The Steampunk World

Being the continued explorations of a living steampunk.

The steampunk world is all around us, lying just out of sight, in a continuous thread of steampunk builders and culture that extends from the Victorian era to the present. You'll find no science fiction here: This is real life steampunk.

Friday, February 02, 2007

From Dublin To The West Midlands

Stayed in a manor house. Drank some funky cider. Checking out the windey alleys. Rode a bike around looking at graffiti. Hung out with one of the Dubliners in the bar where they got their start. Drank some smokey whiskey. Each day my hangover is met with a traditional Irish breakfast of congealed pig's blood, sheep kidney, and breakfast fish. Found a railbike in an old pub that is just like the one I'm restoring. All the buses are tallbuses here. Headed up into the mountains to visit an ancient monastery and did some gravestone rubbings. Don't see what all the fighting is about- Ireland seems like a red-headed England to me.

New Years in Dublin was a non-event. The only people in the pub who noticed midnight were Americans. You know, running into Americans in Europe was ghastly. No wonder everybody hates us. Note to Americans: Do NOT sing "No Nay Never" if the only words to it you know are "No Nay Never No More" again and again.

There was much more excitement about the last rugby game at the nearby stadium. P.S. Irish kids are little punkasses (literally screaming with laughter and falling down at the sight of my mustache), but I think American ones are too.

I visited the National Museum of Transport. I took the train to the end of the line and the walked up a country lane. Pretty soon I was passing through the outer wall of a castle. A sign said, "Private property- no tresspassing- except museum visitors". I kept walking. Half of the castle was falling down and the other half was occupied- I could see a dude in there reading in his study. I went around back where there were three huuuuge barns, each one packed to the brim with buses, trolleys, fire engines, and military equipment. You literally had to squeeze sideways to walk around in there. A woman was reading the paper in the ticket booth. She didn't notice me. I said, "good morning!" and she said, "Oh, I don't work here, I'm just reading the paper. Put your admission on the counter." It was awesome, but the government isn't really interested in supporting that kind of stuff. Basically they said old dudes come in and work on whatever bus was in service when they were young.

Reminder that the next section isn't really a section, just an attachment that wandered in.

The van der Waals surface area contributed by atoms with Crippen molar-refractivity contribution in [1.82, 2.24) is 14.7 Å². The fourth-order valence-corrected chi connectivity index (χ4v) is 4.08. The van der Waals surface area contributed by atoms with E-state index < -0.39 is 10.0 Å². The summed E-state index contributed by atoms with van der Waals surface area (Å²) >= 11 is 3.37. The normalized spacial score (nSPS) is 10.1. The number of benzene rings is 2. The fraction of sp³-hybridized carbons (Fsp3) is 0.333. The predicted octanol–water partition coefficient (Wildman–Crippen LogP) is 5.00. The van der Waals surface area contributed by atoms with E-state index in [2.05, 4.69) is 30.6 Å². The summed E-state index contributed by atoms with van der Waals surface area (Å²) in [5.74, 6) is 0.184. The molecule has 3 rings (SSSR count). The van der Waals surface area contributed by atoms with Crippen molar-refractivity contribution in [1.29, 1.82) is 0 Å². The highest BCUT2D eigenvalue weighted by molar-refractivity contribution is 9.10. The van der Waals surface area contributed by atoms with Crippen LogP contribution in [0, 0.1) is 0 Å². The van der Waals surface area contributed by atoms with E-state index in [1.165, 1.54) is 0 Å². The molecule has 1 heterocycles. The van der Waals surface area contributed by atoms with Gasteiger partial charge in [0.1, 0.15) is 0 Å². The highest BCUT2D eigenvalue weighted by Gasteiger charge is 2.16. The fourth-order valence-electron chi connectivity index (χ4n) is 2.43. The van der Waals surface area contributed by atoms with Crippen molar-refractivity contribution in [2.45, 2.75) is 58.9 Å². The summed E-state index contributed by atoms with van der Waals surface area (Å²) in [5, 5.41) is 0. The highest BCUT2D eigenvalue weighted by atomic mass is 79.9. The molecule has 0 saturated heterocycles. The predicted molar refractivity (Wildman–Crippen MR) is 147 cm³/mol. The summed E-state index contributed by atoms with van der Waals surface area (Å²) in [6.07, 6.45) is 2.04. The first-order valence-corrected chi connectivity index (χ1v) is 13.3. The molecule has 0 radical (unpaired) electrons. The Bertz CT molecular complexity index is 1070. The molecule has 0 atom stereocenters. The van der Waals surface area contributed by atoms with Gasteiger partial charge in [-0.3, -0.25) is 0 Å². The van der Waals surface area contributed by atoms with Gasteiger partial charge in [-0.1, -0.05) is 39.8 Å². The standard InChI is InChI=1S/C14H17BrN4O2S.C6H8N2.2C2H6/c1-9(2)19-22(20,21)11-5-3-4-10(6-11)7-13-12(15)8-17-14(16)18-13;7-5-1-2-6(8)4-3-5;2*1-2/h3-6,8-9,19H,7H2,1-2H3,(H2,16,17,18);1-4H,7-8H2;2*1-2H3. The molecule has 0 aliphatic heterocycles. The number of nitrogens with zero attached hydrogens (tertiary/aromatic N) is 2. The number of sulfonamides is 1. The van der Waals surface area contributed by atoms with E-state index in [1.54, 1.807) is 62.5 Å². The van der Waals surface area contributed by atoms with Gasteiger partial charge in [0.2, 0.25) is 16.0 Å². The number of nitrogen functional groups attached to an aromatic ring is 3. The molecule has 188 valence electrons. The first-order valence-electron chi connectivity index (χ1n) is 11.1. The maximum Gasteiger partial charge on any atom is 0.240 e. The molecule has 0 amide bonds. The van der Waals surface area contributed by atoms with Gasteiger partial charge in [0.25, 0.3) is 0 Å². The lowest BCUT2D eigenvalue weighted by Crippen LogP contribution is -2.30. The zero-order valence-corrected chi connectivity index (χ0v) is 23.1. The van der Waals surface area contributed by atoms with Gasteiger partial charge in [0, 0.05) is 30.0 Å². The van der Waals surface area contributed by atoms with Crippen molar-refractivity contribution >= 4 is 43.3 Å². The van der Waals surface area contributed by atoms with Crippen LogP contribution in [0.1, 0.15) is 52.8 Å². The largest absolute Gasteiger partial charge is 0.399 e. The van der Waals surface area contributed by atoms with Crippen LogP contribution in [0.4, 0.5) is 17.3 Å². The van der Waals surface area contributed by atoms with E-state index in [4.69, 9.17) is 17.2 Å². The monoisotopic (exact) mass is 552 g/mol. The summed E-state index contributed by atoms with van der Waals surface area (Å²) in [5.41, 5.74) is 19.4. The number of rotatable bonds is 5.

Stacee also dragged me to the National Gallery, and I really appreciate that she did. Got my culture on. I didn't see Bono there looking at a painting of himself like my sister did.

I was really having a great time with all the different forms of public transporation- double-decker bus, ferry, light rail, interurban rail. We parted ways with my family and took off across the Irish sea on a very large ferry (the kind that has bars and restaurants inside). It landed in Wales and we took a train along the misty Welsh coast down to Ross-on-Wye.


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